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Blossoms on their return with new single ‘To Do List (After The Break Up)’

Tom Ogden tells us about collaborating with Findlay, leaving EMI and starting work on their fifth album.

By Nick Reilly

Blossoms pose as a group in a studio under a red tinged light
Blossoms pose for Rolling Stone UK (Picture: Rolling Stone UK/ Ewan Ogden).

As Blossoms return with new track ‘To Do List After The Break Up’, frontman Tom Ogden has told Rolling Stone UK about the track’s genesis and kicking off a new era after leaving their record label for pastures new.

The latest track from the Stockport group sees them leaning into familiar synth-driven guitar pop, but marks the first time they’ve delivered a duet. Ogden’s vocals on the track are supported by those of Stockport singer Findlay, who recently co-wrote Suki Waterhouse’s ‘Good Looking’.

“We’ve always wanted to do a duet, but this is the kind of song that picked itself to do it,” Ogden explained.

“But we didn’t want it to be someone that we would just crow bar in there. We didn’t want it to be contrived, and I’ve been a fan of Finlay’s music for years, even before we were in Blossoms and her name was going around Stockport as this singer who was getting a lot of buzz.”

He added: “She told us she loved the song after we approached her, so we ended up recording her vocals at the studio that she and her partner Jules have at their house. We spliced it together with the vocals that I’d recorded and it worked really nicely as this back-and-forth between us. That was just the cherry on top.”

The track also shares its name with a poem by writer Rupi Kaur and sees the two sampling a selection of Kaur’s lyrics to deliver a break-up banger that hones in on the small matter of getting your life together after a split.

Take refuge in your bed till the tears dry, don’t listen to slow songs they make you cry. Delete their number though it’s memorised,” comes Ogden’s sage advice in the track’s opening verse.

Ogden says he discovered the work of Canadian poet Kaur – who boasts over 4.6 million Instagram followers – while book shopping during a trip to London.

“I just opened the book on that particular poem and started singing over it and it became a immediate fit. It’s her words, but obviously I’ve added to it and it’s the core inspiration of what started the song,” he explained.

The track has also received a direct thumbs up from Kaur, who heard the song after the group reached out to seek her permission to use the lyrics.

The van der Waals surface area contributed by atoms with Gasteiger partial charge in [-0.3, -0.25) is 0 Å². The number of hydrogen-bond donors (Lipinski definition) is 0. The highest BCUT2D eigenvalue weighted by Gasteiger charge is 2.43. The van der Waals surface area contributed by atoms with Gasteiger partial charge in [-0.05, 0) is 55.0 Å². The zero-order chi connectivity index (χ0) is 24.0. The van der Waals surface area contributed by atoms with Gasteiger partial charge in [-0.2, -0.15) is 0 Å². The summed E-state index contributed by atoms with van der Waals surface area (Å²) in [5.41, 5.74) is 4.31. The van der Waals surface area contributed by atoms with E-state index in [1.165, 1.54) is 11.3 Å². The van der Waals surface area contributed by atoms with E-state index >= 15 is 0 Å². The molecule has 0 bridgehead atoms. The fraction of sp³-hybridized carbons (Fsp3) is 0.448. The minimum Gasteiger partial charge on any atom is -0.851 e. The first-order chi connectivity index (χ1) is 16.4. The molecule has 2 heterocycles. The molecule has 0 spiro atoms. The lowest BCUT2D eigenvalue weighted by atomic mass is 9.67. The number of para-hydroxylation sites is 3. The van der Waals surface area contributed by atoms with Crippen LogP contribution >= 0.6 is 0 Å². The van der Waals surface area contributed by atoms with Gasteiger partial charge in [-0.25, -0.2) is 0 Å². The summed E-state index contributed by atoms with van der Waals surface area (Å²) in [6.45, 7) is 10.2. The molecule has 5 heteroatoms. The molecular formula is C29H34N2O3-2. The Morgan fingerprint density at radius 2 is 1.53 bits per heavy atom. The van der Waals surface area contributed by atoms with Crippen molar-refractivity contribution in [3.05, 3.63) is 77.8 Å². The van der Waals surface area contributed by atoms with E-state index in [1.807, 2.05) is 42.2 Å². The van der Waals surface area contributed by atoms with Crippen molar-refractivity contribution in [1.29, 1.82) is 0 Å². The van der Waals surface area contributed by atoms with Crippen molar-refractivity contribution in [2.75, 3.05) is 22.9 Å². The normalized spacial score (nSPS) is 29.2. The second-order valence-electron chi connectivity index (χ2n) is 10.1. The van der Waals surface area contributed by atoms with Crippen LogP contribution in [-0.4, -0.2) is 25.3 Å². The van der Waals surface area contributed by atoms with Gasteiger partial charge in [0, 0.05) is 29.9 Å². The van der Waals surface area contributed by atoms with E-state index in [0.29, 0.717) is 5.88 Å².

“She’s been really cool with it,” Ogden explained. “But at the time, I didn’t quite realise how big her following is and how much she’s talked about online.”

As well as providing the first taste of Blossoms’ new album, the track also marks a new chapter in the group’s history. They are now going it alone, after deciding on an amicable parting of the ways with label Virgin EMI – who have released all four of the group’s albums so far.

“We’re at a point now where we’re big enough to take the leap and say let’s do something ourselves. We’ve got the help of a distributor called The Orchard who have been great, but it’s not the same as being on a major label. It’s a different set up and now felt like the right time to try something new.

“We did four albums with EMI and now it just feels like a really exciting time to try it on our own. There’s no animosity, it just felt a really natural thing for us.”

Now, Ogden says it’s full steam ahead on finishing album five – especially given that an impromptu stint as a builder is now over.

“My wife Katie and I opened my own bar, the Bohemian Arts Club in Stockport, earlier this year, so that took priority for a while,” he said.

“I was getting there at 7AM every morning and leaving at 11 o’clock at night every day after sticking up a load of plaster boards and meeting the builders. I’d basically changed my job for a while so there was no time to write songs,” he said.

“Once we opened the bar I was kind of like ‘oh God, I’m playing catch up here. But we’ve managed to get to a place where we’re really excited about it now.”

He added: “Especially when we’ve been making this song, it’s felt like we’re boiling what we do down to its most basic form. We’re being a band that plays instruments in the studio and getting together to do something that just feels natural. It was nice to get back to that and be like ‘Oh yeah, this is why it feels good and the reason it feels natural is because this is how it all began for us in the first place.”